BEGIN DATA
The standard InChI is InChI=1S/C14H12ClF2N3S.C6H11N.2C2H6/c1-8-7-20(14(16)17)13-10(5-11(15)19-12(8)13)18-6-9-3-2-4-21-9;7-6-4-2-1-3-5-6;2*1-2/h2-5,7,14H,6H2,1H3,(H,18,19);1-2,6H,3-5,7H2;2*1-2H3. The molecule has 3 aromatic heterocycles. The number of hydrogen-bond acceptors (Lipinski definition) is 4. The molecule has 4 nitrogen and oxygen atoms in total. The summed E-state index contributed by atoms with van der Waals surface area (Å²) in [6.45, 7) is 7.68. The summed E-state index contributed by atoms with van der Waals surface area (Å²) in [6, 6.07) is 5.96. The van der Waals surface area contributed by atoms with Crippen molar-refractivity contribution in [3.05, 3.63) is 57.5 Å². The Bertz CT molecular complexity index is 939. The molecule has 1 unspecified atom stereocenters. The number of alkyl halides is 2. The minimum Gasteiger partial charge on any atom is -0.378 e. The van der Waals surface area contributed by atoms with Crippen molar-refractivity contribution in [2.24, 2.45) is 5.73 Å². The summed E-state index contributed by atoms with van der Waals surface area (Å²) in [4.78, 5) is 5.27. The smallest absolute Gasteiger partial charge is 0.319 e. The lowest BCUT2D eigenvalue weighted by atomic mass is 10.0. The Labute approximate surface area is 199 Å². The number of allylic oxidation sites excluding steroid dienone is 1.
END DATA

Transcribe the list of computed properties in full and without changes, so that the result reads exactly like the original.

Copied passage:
The standard InChI is InChI=1S/C14H12ClF2N3S.C6H11N.2C2H6/c1-8-7-20(14(16)17)13-10(5-11(15)19-12(8)13)18-6-9-3-2-4-21-9;7-6-4-2-1-3-5-6;2*1-2/h2-5,7,14H,6H2,1H3,(H,18,19);1-2,6H,3-5,7H2;2*1-2H3. The molecule has 3 aromatic heterocycles. The number of hydrogen-bond acceptors (Lipinski definition) is 4. The molecule has 4 nitrogen and oxygen atoms in total. The summed E-state index contributed by atoms with van der Waals surface area (Å²) in [6.45, 7) is 7.68. The summed E-state index contributed by atoms with van der Waals surface area (Å²) in [6, 6.07) is 5.96. The van der Waals surface area contributed by atoms with Crippen molar-refractivity contribution in [3.05, 3.63) is 57.5 Å². The Bertz CT molecular complexity index is 939. The molecule has 1 unspecified atom stereocenters. The number of alkyl halides is 2. The minimum Gasteiger partial charge on any atom is -0.378 e. The van der Waals surface area contributed by atoms with Crippen molar-refractivity contribution in [2.24, 2.45) is 5.73 Å². The summed E-state index contributed by atoms with van der Waals surface area (Å²) in [4.78, 5) is 5.27. The smallest absolute Gasteiger partial charge is 0.319 e. The lowest BCUT2D eigenvalue weighted by atomic mass is 10.0. The Labute approximate surface area is 199 Å². The number of allylic oxidation sites excluding steroid dienone is 1.